Innovations in Government: Characteristics of Innovative Programs Then and Now


Thursday, September 22, 2011, 4:10pm to 5:30pm


124 Mount Auburn Street, Suite 200-North, Cambridge, MA

Sanford Borins, University of Toronto

About the Seminar
Public officials and citizens are always calling for more innovation in government. But what factors make a program innovative? Statistical research on a random sample (234 observations) of the 550 applicants to the 2010 Innovations in American Government Awards reveals some interesting findings. At this seminar, Borins will first explore what determines which applicants advance in the competition. Are some types of innovations stronger than others (e.g. inter-organizational partnerships)? Does effective storytelling in the application help? Which of the four criteria used by evaluators (novelty, effectiveness, significance, transfer or transferability) matter most? This presentation will also compare the frequency of characteristics of current applicants (e.g., partnerships, use of information technology, empowerment) with research on applicants in the 1990s to highlight how innovations in government have changed over time.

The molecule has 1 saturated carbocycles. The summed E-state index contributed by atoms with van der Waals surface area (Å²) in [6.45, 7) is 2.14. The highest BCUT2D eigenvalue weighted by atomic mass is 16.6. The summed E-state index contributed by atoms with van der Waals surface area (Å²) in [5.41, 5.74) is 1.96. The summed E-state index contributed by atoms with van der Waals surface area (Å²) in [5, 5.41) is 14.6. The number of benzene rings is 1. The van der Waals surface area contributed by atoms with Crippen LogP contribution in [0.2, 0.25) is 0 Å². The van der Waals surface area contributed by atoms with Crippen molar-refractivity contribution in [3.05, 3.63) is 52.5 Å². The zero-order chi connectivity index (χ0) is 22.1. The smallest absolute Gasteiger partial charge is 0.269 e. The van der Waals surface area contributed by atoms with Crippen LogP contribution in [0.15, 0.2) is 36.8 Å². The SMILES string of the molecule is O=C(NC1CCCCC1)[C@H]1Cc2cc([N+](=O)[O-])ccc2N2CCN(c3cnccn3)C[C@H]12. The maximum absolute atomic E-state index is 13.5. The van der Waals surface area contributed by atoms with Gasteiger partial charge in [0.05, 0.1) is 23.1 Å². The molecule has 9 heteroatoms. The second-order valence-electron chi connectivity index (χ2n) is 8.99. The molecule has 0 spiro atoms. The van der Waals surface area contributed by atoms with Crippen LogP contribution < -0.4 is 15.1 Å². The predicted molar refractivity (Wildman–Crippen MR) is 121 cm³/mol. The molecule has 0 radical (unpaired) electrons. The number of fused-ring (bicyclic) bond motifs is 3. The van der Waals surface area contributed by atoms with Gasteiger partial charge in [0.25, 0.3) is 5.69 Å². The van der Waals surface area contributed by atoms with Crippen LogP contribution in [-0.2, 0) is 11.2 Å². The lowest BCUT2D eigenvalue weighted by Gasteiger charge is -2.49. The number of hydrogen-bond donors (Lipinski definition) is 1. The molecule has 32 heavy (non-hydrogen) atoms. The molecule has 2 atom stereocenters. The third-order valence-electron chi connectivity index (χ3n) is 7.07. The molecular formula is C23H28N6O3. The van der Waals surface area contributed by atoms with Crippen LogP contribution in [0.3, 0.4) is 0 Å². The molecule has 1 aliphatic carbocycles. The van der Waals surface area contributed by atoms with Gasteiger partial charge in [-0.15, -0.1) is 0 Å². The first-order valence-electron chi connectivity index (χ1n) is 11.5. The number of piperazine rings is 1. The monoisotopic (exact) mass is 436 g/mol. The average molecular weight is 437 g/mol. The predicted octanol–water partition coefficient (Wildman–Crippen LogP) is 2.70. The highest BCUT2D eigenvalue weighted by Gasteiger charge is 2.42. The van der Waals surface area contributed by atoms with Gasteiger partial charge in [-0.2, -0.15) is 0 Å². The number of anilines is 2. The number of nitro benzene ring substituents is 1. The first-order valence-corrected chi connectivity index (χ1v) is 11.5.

About Sandford Borins
Sandford Borins is a professor of strategic management at the University of Toronto. He is the author of numerous articles as well as eight books, including Innovating with Integrity: How Local Heroes are Transforming American Government (Georgetown University Press, 1998), a comprehensive study of government innovation that used as its data base a large sample of applications to the Innovations in American Government Awards program. Most recently he served as the editor of Innovations in Government: Research, Recognition, and Replication (Brookings, 2008), a collection of articles – many by Harvard Kennedy School faculty – on innovation research.